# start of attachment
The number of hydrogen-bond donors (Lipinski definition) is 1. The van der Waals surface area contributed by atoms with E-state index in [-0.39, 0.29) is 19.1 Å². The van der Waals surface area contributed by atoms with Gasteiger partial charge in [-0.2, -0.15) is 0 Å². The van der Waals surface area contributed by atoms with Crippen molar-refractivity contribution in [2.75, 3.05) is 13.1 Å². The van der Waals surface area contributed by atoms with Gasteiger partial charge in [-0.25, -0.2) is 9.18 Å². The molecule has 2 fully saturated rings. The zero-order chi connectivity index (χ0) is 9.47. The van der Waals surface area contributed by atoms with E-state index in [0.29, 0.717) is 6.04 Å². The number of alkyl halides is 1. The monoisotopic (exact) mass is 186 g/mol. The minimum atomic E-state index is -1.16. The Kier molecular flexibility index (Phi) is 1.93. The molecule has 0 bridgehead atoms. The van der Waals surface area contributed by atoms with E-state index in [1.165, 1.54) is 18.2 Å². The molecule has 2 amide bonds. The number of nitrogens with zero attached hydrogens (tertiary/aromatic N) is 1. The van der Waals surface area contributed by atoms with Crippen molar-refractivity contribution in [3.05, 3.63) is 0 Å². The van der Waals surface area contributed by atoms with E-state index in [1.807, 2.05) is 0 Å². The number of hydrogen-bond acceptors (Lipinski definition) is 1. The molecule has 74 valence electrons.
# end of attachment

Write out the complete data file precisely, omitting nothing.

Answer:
The number of hydrogen-bond donors (Lipinski definition) is 1. The van der Waals surface area contributed by atoms with E-state index in [-0.39, 0.29) is 19.1 Å². The van der Waals surface area contributed by atoms with Gasteiger partial charge in [-0.2, -0.15) is 0 Å². The van der Waals surface area contributed by atoms with Crippen molar-refractivity contribution in [2.75, 3.05) is 13.1 Å². The van der Waals surface area contributed by atoms with Gasteiger partial charge in [-0.25, -0.2) is 9.18 Å². The molecule has 2 fully saturated rings. The zero-order chi connectivity index (χ0) is 9.47. The van der Waals surface area contributed by atoms with E-state index in [0.29, 0.717) is 6.04 Å². The number of alkyl halides is 1. The monoisotopic (exact) mass is 186 g/mol. The minimum atomic E-state index is -1.16. The Kier molecular flexibility index (Phi) is 1.93. The molecule has 0 bridgehead atoms. The van der Waals surface area contributed by atoms with E-state index in [1.165, 1.54) is 18.2 Å². The molecule has 2 amide bonds. The number of nitrogens with zero attached hydrogens (tertiary/aromatic N) is 1. The van der Waals surface area contributed by atoms with Crippen molar-refractivity contribution in [3.05, 3.63) is 0 Å². The van der Waals surface area contributed by atoms with E-state index in [1.807, 2.05) is 0 Å². The number of hydrogen-bond acceptors (Lipinski definition) is 1. The molecule has 74 valence electrons.